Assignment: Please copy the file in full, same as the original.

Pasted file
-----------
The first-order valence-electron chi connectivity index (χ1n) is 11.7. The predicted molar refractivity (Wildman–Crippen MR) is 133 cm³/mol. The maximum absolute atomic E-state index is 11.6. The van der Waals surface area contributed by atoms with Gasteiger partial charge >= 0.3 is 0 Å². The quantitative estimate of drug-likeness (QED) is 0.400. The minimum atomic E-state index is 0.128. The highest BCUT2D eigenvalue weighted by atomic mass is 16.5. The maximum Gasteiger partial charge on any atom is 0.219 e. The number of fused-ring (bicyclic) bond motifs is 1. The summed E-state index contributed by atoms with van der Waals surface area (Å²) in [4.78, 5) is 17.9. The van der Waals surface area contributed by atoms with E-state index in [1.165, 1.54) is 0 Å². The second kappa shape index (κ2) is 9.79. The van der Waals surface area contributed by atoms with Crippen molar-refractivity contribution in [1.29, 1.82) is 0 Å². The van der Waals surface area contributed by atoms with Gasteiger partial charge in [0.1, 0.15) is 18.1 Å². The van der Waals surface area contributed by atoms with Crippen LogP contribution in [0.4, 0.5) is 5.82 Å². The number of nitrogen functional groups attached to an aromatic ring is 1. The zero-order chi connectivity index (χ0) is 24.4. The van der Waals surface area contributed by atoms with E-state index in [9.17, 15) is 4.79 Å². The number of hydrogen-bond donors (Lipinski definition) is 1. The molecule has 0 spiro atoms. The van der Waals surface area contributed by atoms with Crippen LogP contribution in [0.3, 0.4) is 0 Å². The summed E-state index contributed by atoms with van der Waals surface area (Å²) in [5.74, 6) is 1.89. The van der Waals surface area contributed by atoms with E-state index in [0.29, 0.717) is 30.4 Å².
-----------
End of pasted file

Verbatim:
The first-order valence-electron chi connectivity index (χ1n) is 11.7. The predicted molar refractivity (Wildman–Crippen MR) is 133 cm³/mol. The maximum absolute atomic E-state index is 11.6. The van der Waals surface area contributed by atoms with Gasteiger partial charge >= 0.3 is 0 Å². The quantitative estimate of drug-likeness (QED) is 0.400. The minimum atomic E-state index is 0.128. The highest BCUT2D eigenvalue weighted by atomic mass is 16.5. The maximum Gasteiger partial charge on any atom is 0.219 e. The number of fused-ring (bicyclic) bond motifs is 1. The summed E-state index contributed by atoms with van der Waals surface area (Å²) in [4.78, 5) is 17.9. The van der Waals surface area contributed by atoms with E-state index in [1.165, 1.54) is 0 Å². The second kappa shape index (κ2) is 9.79. The van der Waals surface area contributed by atoms with Crippen molar-refractivity contribution in [1.29, 1.82) is 0 Å². The van der Waals surface area contributed by atoms with Gasteiger partial charge in [0.1, 0.15) is 18.1 Å². The van der Waals surface area contributed by atoms with Crippen LogP contribution in [0.4, 0.5) is 5.82 Å². The number of nitrogen functional groups attached to an aromatic ring is 1. The zero-order chi connectivity index (χ0) is 24.4. The van der Waals surface area contributed by atoms with E-state index in [9.17, 15) is 4.79 Å². The number of hydrogen-bond donors (Lipinski definition) is 1. The molecule has 0 spiro atoms. The van der Waals surface area contributed by atoms with Crippen LogP contribution in [0.3, 0.4) is 0 Å². The summed E-state index contributed by atoms with van der Waals surface area (Å²) in [5.74, 6) is 1.89. The van der Waals surface area contributed by atoms with E-state index in [0.29, 0.717) is 30.4 Å².